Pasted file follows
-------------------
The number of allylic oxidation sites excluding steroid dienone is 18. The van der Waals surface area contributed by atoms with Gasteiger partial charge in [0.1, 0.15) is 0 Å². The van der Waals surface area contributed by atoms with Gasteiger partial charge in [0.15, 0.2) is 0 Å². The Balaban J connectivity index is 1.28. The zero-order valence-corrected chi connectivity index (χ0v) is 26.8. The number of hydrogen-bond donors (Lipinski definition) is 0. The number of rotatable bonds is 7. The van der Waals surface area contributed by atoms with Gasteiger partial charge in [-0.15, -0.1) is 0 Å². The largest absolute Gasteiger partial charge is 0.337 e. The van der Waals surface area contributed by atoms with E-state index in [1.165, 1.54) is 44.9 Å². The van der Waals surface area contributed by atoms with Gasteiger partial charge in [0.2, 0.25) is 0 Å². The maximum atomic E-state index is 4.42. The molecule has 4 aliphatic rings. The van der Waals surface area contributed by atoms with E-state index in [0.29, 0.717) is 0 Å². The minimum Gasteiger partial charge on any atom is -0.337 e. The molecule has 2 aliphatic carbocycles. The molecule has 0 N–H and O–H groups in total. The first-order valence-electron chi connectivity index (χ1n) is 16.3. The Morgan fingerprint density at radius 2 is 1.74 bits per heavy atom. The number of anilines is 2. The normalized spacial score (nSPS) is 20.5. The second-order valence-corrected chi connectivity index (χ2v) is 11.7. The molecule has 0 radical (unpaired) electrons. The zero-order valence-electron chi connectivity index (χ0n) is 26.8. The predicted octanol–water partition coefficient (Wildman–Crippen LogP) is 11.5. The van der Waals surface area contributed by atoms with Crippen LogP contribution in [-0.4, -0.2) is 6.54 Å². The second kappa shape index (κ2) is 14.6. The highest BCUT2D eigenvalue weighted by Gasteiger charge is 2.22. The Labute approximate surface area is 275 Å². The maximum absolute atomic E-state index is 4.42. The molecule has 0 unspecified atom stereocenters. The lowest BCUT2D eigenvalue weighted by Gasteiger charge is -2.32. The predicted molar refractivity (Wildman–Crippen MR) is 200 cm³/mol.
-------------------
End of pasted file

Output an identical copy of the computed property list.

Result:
The number of allylic oxidation sites excluding steroid dienone is 18. The van der Waals surface area contributed by atoms with Gasteiger partial charge in [0.1, 0.15) is 0 Å². The van der Waals surface area contributed by atoms with Gasteiger partial charge in [0.15, 0.2) is 0 Å². The Balaban J connectivity index is 1.28. The zero-order valence-corrected chi connectivity index (χ0v) is 26.8. The number of hydrogen-bond donors (Lipinski definition) is 0. The number of rotatable bonds is 7. The van der Waals surface area contributed by atoms with Gasteiger partial charge in [-0.15, -0.1) is 0 Å². The largest absolute Gasteiger partial charge is 0.337 e. The van der Waals surface area contributed by atoms with E-state index in [1.165, 1.54) is 44.9 Å². The van der Waals surface area contributed by atoms with Gasteiger partial charge in [0.2, 0.25) is 0 Å². The maximum atomic E-state index is 4.42. The molecule has 4 aliphatic rings. The van der Waals surface area contributed by atoms with E-state index in [0.29, 0.717) is 0 Å². The minimum Gasteiger partial charge on any atom is -0.337 e. The molecule has 2 aliphatic carbocycles. The molecule has 0 N–H and O–H groups in total. The first-order valence-electron chi connectivity index (χ1n) is 16.3. The Morgan fingerprint density at radius 2 is 1.74 bits per heavy atom. The number of anilines is 2. The normalized spacial score (nSPS) is 20.5. The second-order valence-corrected chi connectivity index (χ2v) is 11.7. The molecule has 0 radical (unpaired) electrons. The zero-order valence-electron chi connectivity index (χ0n) is 26.8. The predicted octanol–water partition coefficient (Wildman–Crippen LogP) is 11.5. The van der Waals surface area contributed by atoms with Crippen LogP contribution in [-0.4, -0.2) is 6.54 Å². The second kappa shape index (κ2) is 14.6. The highest BCUT2D eigenvalue weighted by Gasteiger charge is 2.22. The Labute approximate surface area is 275 Å². The maximum absolute atomic E-state index is 4.42. The molecule has 0 unspecified atom stereocenters. The lowest BCUT2D eigenvalue weighted by Gasteiger charge is -2.32. The predicted molar refractivity (Wildman–Crippen MR) is 200 cm³/mol.